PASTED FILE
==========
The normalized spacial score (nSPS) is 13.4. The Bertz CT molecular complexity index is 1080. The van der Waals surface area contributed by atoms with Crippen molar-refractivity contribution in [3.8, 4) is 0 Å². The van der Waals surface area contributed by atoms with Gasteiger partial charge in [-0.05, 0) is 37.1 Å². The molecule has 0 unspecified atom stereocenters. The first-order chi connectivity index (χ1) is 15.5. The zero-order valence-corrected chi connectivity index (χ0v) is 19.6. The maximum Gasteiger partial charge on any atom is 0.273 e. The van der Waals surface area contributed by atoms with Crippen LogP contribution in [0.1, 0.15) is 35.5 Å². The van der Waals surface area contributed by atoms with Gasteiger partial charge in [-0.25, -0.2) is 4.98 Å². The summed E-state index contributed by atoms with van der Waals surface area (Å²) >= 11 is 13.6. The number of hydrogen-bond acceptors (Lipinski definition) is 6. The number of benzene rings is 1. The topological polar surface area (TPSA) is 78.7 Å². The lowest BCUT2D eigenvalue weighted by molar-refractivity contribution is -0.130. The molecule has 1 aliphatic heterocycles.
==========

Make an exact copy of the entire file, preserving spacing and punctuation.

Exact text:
The normalized spacial score (nSPS) is 13.4. The Bertz CT molecular complexity index is 1080. The van der Waals surface area contributed by atoms with Crippen molar-refractivity contribution in [3.8, 4) is 0 Å². The van der Waals surface area contributed by atoms with Gasteiger partial charge in [-0.05, 0) is 37.1 Å². The molecule has 0 unspecified atom stereocenters. The first-order chi connectivity index (χ1) is 15.5. The zero-order valence-corrected chi connectivity index (χ0v) is 19.6. The maximum Gasteiger partial charge on any atom is 0.273 e. The van der Waals surface area contributed by atoms with Crippen LogP contribution in [0.1, 0.15) is 35.5 Å². The van der Waals surface area contributed by atoms with Gasteiger partial charge in [-0.25, -0.2) is 4.98 Å². The summed E-state index contributed by atoms with van der Waals surface area (Å²) >= 11 is 13.6. The number of hydrogen-bond acceptors (Lipinski definition) is 6. The number of benzene rings is 1. The topological polar surface area (TPSA) is 78.7 Å². The lowest BCUT2D eigenvalue weighted by molar-refractivity contribution is -0.130. The molecule has 1 aliphatic heterocycles.